This is not the first time that I’ve read Ring. The first time I read it, I was in my early to mid teenage years, and I wanted to see what all the fuss was about. Since I’m not terribly keen on actually watching horror movies due to the fact that jump scares trigger my sensory issues, that meant reading the book instead. I remembered the ending more than anything, so my experience re-reading it was odd to say the least.

Anyone who doesn’t at least have a concept of the plot of Ring, then they have probably been living under a rock for the last decade or so, but I’ve set a precedent, so here goes. Ring follows a journalist, Asakawa, who discovers that, seemingly by coincidence, four teenagers all died of sudden heart failure at exactly the same time and with no prior history of heart trouble. The fact that they all died with looks of astonishment and terror on their faces whilst frantically clawing at their hair only makes the similarities more striking. It is only when he finds out where they connect that the situation becomes deathly serious; he finds a video tape that they watched exactly a week before their deaths with the following message at the end:

“Those who have viewed these images are fated to die at this exact hour one week from now. If you do not wish to die, you must follow these instructions exactly…” 

The only problem is that someone taped over the part of the tape with the instructions for survival. Having inadvertently shortened his lifespan quite drastically, he desperately tries to work out what he needs to do to break the curse, dragging his best friend Ryuji into the search in the process.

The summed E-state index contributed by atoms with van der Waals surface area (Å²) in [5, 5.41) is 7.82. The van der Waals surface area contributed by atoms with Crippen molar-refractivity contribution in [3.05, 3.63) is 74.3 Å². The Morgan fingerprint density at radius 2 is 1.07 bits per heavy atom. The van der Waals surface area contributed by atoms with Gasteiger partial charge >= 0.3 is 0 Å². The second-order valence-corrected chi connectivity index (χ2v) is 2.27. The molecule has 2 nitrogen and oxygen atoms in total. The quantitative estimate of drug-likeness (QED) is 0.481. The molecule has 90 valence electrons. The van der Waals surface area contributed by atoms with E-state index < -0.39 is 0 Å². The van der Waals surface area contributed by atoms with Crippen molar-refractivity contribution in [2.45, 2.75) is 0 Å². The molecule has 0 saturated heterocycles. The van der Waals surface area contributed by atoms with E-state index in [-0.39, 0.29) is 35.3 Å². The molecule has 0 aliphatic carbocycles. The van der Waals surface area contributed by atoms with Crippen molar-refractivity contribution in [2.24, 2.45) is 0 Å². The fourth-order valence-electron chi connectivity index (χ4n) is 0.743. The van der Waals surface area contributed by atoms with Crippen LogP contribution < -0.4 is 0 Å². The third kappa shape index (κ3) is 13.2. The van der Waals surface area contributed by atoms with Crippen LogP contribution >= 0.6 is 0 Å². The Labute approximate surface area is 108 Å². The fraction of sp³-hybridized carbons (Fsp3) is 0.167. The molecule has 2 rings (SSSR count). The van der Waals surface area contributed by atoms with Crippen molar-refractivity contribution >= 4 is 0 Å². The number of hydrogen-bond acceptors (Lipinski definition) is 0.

The first time that I read this, I loved it. The pacing was great, the mystery behind the tape engaging and the horror elements were fantastically eerie and just often enough to keep the appetite whetted. The final twist at the end was the cherry on top, leaving a real sense of dread and a really vivid memory of the reading experience. That twist is also the reason why Ring had little to no re-read value to it. I went into it this time with a pretty vivid recollection of what happened, and boy does it spoil a lot of the fun. When you re-read things, you notice things that were previously little and seemingly unimportant in a whole new light. There are many books that benefit from this and Ring is not one of them precisely because the majority of the suspense is dependent on the reader being ignorant of what the origin and reason for the video tape’s existence. When you read it with the full knowledge of what is going to happen to these characters, your attention is drawn to the things that make it unintentionally uncomfortable or distracting. For me, this re-read ended up being an unsatisfactory experience watching two rather unpleasant men on a rather bumbling journey across Japan, as I had no real sense of suspense left. It brought to light that the two protagonists aren’t really given many positive features to endear themselves to the audience, and that there are some statements that are uncomfortably sexist in feel if not overt purpose.

I feel conflicted about this. If you are in any way familiar with more plot details than the bare concept of Ring, then the reading experience is less suspense and horror than plodding through a weird sort of manhunt. Not one for repeat reading. 2.5/5

Next review: Pride and Prejudice and Zombies by Seth Grahame-Smith

Signing off,